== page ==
Let’s say you live in a country where there’s been reports of massive outbreaks of a highly contagious viral infection. Hypothetically, let’s call this infection “coronavirus.” To avoid spreading this “coronavirus,” many people have taken to wearing medical face masks when going about their everyday life. These masks don’t do much, medically speaking, but it’s considered the polite thing to do.
Now, let’s also say that the government there is notorious for widespread and unregulated use of facial-recognition technology as a way to both fight crime and to identify and silence political dissidents.
This government has taken to banning face masks at massive anti-regime protests that have been shaking one of its more economically viable, semi-independent territories for the better part of a year, in an effort to better identify and target the protesters.
So, what would this government do, if suddenly most of its population begins wearing face masks on the regular?
Well, if you’re China, you might be seriously considering the government grant application of one Megvii, a Chinese unicorn startup known for developing the Face++ facial-recognition system. According to Reuters, Megvii has applied for a 100 million yuan ($14.32 million U.S.) grant to improve technology that can identify people who are wearing masks in crowds.
“Regardless of what you think the intentions are, it’s obvious what this kind of tech is for,” said Chris Kennedy, chief information security officer at AttackIQ, a cybersecurity for business firm. “If a masked robber commits a crime, you can track them down quickly. But when does a person become criminal because they’re dissatisfied with their government? This can be used against you.”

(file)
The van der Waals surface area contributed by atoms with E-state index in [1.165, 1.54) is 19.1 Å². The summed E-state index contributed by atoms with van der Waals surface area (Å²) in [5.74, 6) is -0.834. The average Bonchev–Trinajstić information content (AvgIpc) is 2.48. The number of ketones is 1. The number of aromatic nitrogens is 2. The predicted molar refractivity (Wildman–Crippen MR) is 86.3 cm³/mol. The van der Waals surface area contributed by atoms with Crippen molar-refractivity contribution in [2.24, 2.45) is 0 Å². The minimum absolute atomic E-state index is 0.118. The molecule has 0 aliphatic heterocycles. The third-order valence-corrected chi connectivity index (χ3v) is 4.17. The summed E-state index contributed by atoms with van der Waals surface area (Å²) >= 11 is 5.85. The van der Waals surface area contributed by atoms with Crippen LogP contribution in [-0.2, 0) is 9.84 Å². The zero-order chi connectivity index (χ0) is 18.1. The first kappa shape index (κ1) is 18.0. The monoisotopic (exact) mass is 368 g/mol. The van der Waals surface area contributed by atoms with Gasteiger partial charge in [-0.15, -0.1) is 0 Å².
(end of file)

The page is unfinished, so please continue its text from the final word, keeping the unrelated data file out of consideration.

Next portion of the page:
Kennedy said it was “telling” that Megvii was asking for the grant. “The pollution problem in China is real. The biological and virus problems are real. People will start taking precautions,” he told Digital Trends. “If there is a broad government plot to lay out surveillance infrastructure, all of that has just been upended by the fact that it’s unhealthy to live there. This exposes that they’re already thinking forward.”
In an email statement to Digital Trends, a spokesperson for Megvii denied that the new solution had anything to do with identifying people with masks. “It only screens people to measure their body temperature even if they are over three meters away and wearing masks, and then locate those among the crowd that have elevated body temperature, so that ground staff can double check their temperature with traditional thermometers,” they wrote. “The solution cuts close physical contact between ground staff and passengers passing through the subway station, speed up passenger flow and cut or avoid long queues, so as to reduce the risks of transmission of the coronavirus.”
Experts say any Hong Kong protester, many of whom have been in the streets calling for a more democratic and independent Hong Kong for almost a year, should be worried.
The U.S. blacklisted the company in October 2019, during the initial public offering (IPO) in Hong Kong, for alleged participation in human rights abuses of Uighur Muslims in Xinjiang; Megvii ultimately cleared $500 million in IPO funding in January 2020.